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NICHOLAS ROERICH (1874-1947)
Lots which are Art Treasures under the Art and Ant… Read more PROPERTY OF A PRIVATE COLLECTOR, NEW DELHINATIONAL ART TREASURE - NON EXPORTABLE
NICHOLAS ROERICH (1874-1947)

Sasser

Details
NICHOLAS ROERICH (1874-1947)
Sasser
inscribed in Russian with colour notes (overall); further inscribed with title and numbered 'N 11' (on the reverse)
pencil and tempera on paper
9 x 11 7/8 in. (23 x 30.2 cm.)
Executed circa 1925
Provenance
Nicholas Roerich Museum, 1927-1935
Collection of Louis (1888-1979) and Nettie Horch (1897-1991), New York
Acquired by the family of the previous owner circa 1960
Christie's London, 1 June 2015, lot 21
Literature
Roerich Museum Catalogue, Eighth Edition, New York, 1930, no. 630, p. 27 (listed)
Special Notice

Lots which are Art Treasures under the Art and Antiquities Act 1972 cannot be exported outside India. Please note that lots are marked as a convenience to you and we shall not be liable for any errors in, or failure to, mark any lot.

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Lot Essay

Having been drawn to India for years, Nicholas Roerich and his wife Helena traveled to India for the first time at the end of 1923, when the Roerich family set out on their Asian expedition that lasted for approximately five years. Their journey would take them to India, Sikkim, Ladakh, Chinese Turkestan, Altai, Mongolia and Tibet. It was the Roerichs’ goal to explore unknown regions in order to study the religions, languages and customs of their inhabitants and to absorb the immense spiritual impact these lands held for them.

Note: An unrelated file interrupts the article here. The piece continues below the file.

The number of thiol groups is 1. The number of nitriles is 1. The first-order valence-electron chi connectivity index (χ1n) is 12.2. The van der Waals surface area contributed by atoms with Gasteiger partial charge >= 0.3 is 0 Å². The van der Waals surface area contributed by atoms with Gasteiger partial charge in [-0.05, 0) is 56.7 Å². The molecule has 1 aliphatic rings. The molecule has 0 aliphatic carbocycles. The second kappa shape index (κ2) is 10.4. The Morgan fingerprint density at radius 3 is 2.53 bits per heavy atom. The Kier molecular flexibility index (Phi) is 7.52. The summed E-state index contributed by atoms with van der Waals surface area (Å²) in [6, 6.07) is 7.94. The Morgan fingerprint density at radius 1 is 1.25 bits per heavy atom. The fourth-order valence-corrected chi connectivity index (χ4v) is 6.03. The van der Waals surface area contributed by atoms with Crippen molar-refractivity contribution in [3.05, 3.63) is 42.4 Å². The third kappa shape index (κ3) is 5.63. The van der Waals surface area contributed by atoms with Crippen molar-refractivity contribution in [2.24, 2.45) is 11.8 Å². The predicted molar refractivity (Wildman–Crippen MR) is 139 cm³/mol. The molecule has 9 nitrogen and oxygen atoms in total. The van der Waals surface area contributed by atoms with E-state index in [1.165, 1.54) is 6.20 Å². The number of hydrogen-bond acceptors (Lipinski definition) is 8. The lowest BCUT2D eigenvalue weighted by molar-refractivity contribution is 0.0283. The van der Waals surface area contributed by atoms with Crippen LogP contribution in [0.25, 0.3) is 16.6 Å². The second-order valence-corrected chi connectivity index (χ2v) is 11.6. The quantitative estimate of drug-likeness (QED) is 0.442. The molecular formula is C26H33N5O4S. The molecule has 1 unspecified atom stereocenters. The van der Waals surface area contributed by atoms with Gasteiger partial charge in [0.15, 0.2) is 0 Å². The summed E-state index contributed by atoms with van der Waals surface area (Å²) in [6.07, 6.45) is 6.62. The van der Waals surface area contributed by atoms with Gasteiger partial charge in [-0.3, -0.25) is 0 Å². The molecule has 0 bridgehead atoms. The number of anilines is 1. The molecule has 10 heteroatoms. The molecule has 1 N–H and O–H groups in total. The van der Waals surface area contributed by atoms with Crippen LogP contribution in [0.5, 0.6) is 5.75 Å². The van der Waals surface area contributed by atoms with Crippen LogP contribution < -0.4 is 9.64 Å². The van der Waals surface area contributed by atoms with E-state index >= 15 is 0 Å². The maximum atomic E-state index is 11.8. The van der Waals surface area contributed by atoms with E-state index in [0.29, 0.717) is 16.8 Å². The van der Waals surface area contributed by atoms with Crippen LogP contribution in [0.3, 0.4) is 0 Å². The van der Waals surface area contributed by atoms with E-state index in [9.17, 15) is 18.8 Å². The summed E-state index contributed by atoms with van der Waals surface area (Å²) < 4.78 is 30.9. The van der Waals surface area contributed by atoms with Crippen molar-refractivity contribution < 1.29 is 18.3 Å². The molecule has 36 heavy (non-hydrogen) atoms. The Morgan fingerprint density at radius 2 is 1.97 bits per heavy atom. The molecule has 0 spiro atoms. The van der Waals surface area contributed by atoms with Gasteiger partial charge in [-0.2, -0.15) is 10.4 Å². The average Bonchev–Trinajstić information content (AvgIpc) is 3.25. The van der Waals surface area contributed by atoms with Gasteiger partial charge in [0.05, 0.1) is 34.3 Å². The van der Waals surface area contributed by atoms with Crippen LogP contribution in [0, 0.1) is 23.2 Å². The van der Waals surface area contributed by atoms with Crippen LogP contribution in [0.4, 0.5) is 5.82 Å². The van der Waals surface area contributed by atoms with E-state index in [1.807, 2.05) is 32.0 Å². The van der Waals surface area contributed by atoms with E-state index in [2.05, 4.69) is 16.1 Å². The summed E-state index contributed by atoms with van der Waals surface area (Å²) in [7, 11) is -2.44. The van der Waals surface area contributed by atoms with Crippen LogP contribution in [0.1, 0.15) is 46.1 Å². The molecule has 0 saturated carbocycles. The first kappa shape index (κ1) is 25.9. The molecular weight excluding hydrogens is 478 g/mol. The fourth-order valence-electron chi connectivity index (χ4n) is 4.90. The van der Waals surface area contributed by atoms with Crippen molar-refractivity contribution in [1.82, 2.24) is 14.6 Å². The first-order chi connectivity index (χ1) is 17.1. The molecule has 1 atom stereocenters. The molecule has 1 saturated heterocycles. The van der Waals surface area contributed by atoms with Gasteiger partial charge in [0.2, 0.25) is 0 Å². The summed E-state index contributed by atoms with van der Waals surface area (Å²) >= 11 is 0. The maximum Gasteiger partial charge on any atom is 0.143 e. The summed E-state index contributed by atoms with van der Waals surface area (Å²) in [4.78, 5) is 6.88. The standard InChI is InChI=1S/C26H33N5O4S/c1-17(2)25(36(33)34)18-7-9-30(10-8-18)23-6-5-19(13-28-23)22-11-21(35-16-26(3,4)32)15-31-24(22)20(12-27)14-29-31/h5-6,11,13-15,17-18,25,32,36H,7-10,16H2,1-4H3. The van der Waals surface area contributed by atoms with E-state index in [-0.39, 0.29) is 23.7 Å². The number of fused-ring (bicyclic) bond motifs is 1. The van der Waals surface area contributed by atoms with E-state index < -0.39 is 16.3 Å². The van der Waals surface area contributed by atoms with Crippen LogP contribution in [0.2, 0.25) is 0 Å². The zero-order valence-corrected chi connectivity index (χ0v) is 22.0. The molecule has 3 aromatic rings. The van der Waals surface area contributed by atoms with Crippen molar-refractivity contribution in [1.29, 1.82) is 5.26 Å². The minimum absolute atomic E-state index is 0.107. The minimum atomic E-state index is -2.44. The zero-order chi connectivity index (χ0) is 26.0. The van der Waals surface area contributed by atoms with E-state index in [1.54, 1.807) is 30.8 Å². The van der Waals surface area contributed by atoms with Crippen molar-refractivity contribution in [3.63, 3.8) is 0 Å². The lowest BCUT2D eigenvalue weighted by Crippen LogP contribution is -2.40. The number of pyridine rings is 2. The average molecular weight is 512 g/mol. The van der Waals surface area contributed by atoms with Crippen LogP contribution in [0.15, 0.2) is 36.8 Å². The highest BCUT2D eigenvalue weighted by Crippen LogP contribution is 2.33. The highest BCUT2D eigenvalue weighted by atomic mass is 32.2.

The Roerichs settled in Darjeeling at the beginning of 1924, and from there would travel to Nepal, Sikkim and the Tibetan Plateau. According to Buddhist legends Sikkim was known as 'the hidden land'; an impenetrable, secret kingdom, hidden by the gates of its highest mountain, Kanchenjunga. A site of great philosophical significance and inspiration to the artist, having first seen an image of it in his childhood, Roerich painted the famous mountain about a dozen times in the year 1924 alone, and continued to come back to this subject many times during his life.

When travelling in the Karakoram mountain range during this expedition in 1925-1928, Roerich, Helena and their son George traversed seven mountain passes between the ancient capitals Leh and Khotan. In his epic book, Heart of Asia, the artist provides a detailed account of the treacherous, yet stunningly beautiful mountain range, underlining that of all the passes crossed on this route, Sasser was the most dangerous, its glacial slope causing George's horse to fall (N. Roerich, Heart of Asia, New York, 1929, p. 31). In spite of the constant difficulties experienced by his caravan, Roerich managed to create a vast series of works inspired by the awesome landscapes he saw for the first time, thanks to which a wider international audience was able to become familiar with parts of the world that were virtually unknown at the time.

The present painting is a fine example of Roerich's work en plein air, caught at a moment of rest near Sasser Pass. With a keen sense of observation and a penchant for accuracy, the artist deftly portrayed the mountains and their atmospheric variations. Using bright white pigment Roerich rendered the sunlit snow covering the peaks of the mountains. With clever use of impasto, the rocky surface beneath the snow can easily be read. This painting is carefully and beautifully executed, reflecting Roerich’s exceptional attention to detail, complete with colour notes in various parts of the landscape that would serve as a tool for future completion.

We are grateful to Gvido Trepša, Executive Director of the Nicholas Roerich Museum, New York for his assistance in cataloguing this work.

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